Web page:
At 1:39, I work through another problem with another engineer. When we reconfigure the system, we also need to reconfigure some message parameters. He's working on the fix.
At 1:53 we are tracking down resources back in Boston to help with a .Net permissions problem for one of the assemblies.
Ten minutes later, I'm back at my laptop still trying to get 10 solid minutes to get my stretch test started...
Two minutes into that, I get a question from another vendor about how to set up Tomcat with Certificates for ATNA testing. I point them to the ATNA FAQ on the IHE Wiki.
I checked in with the engineer reconfiguring the message parameters. He's on to the next problem.
A few minutes later, and I've had to stop again. This time to track down a networking problem with one of the systems. It isn't accepting requests from outside. I've verified that I can see it on the network. I start up Wireshark (a packet sniffer should be in the toolkit of every engineer coming to connectathon), and verify that the connection request is being immediately reset at the server end. We verify the network configuration on that system, and check all settings. The network settings were recently adjusted, so we reboot. That didn't clear the problem. Time to call technical support for the product to see if they can help.
Meanwhile, today is the day of the Connectathon conference. This is the time when C-levels in suits come to hear about what all the folks in jeans and sneakers are doing downstairs. As part of the conference, they come get a tour of the connectathon floor. The noise level just escalated by about 10-15 db as they arrive for the tour.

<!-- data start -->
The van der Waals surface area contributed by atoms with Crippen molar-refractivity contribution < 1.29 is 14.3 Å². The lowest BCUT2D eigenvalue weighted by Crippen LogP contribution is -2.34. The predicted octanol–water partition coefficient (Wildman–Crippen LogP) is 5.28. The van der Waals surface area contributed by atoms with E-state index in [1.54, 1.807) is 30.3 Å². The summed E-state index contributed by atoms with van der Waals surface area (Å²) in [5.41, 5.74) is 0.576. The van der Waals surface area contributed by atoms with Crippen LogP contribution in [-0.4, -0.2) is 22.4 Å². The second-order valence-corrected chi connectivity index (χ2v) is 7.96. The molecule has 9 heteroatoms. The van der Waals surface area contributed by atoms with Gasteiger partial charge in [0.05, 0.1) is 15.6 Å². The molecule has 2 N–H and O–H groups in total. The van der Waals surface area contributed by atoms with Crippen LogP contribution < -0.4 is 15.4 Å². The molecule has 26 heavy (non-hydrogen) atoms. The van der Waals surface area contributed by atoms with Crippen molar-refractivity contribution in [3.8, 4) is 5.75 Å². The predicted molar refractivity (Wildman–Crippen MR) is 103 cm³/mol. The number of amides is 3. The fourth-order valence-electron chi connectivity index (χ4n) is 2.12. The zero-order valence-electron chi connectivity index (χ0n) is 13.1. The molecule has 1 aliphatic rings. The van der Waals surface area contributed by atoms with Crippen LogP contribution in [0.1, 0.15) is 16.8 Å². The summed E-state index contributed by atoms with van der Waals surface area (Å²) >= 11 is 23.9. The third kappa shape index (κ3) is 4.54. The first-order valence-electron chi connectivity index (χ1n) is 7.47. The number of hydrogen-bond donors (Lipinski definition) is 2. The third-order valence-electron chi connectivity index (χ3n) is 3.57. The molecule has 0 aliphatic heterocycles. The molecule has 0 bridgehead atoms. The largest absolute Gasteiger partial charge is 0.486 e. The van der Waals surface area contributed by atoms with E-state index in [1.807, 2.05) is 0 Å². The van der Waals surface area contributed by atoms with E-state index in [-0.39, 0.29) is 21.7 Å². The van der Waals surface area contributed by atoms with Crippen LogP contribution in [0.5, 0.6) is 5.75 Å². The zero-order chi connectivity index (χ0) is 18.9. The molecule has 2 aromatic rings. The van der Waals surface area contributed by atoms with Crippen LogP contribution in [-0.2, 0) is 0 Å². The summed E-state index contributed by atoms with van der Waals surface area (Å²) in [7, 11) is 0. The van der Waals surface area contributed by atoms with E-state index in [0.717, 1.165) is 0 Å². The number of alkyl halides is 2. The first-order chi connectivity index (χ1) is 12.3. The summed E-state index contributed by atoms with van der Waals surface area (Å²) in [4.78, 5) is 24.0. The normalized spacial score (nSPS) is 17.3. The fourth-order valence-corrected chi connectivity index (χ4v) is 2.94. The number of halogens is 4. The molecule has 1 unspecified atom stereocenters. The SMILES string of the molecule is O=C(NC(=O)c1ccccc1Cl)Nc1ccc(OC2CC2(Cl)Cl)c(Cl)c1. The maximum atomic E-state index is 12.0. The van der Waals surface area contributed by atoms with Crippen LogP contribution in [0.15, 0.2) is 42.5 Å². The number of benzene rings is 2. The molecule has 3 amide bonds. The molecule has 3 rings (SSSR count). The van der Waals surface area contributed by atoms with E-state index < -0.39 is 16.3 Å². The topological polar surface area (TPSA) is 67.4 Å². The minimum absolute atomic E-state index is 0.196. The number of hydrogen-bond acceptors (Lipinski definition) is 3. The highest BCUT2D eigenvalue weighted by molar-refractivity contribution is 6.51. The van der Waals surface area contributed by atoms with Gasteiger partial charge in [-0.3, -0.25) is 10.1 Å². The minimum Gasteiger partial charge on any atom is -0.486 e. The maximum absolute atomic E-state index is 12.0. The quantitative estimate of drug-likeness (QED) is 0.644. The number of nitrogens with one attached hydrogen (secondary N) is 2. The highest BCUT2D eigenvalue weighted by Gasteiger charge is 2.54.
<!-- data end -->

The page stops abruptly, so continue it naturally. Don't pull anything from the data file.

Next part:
It's now 3:28 and I'm still working on this one test. I've made substantial progress, but since I updated some of the web services that the system used to use to get the information, I need to update some assemblies to use the new WSDL. It's just a change in the name of the message, so a few minutes later, I should be able to redeploy and restart the service.
At 3:53, I've just fixed a number of other areas where the HL7 2008 schemas is stricter about the values they permit. Some of these values had defaults in the old schema which aren't present in the new one. I've fixed my code to set the correct values, and think I'm about ready to produce the Immunization (IC) document from the QED data stream. Time to take a quick break to see how folks are doing with the networking ... Nope, it's still spelled notworking.
Checked in with one of the connectathon monitors. His work of reviewing the content for the PCC profiles is almost completely done except for some stragglers (e.g., me for one). We seem to have gotten to the point that people are understaning how the PCC Technical Framework is designed. Last year, they were still reviewing a significant content on Thursday and Friday.
At 4:41 I head back from the engineer with the notworking network; tech support found our problem. We were binding to localhost, instead of the IP address on the port. While I knew it had to be something like that, I didn't know where in the application that was configured. It's not what you know, but what you know how to find out. Suggesting that we call support was the right move. Now that I know the symptoms, I'll spot that one sooner, because I'm sure it will happen to someone else again.
I check in with our teams before the end of the day; the results are mixed. We are doing much better this year than last. That seems to be the general sense of others as well. Time for a glass of wine.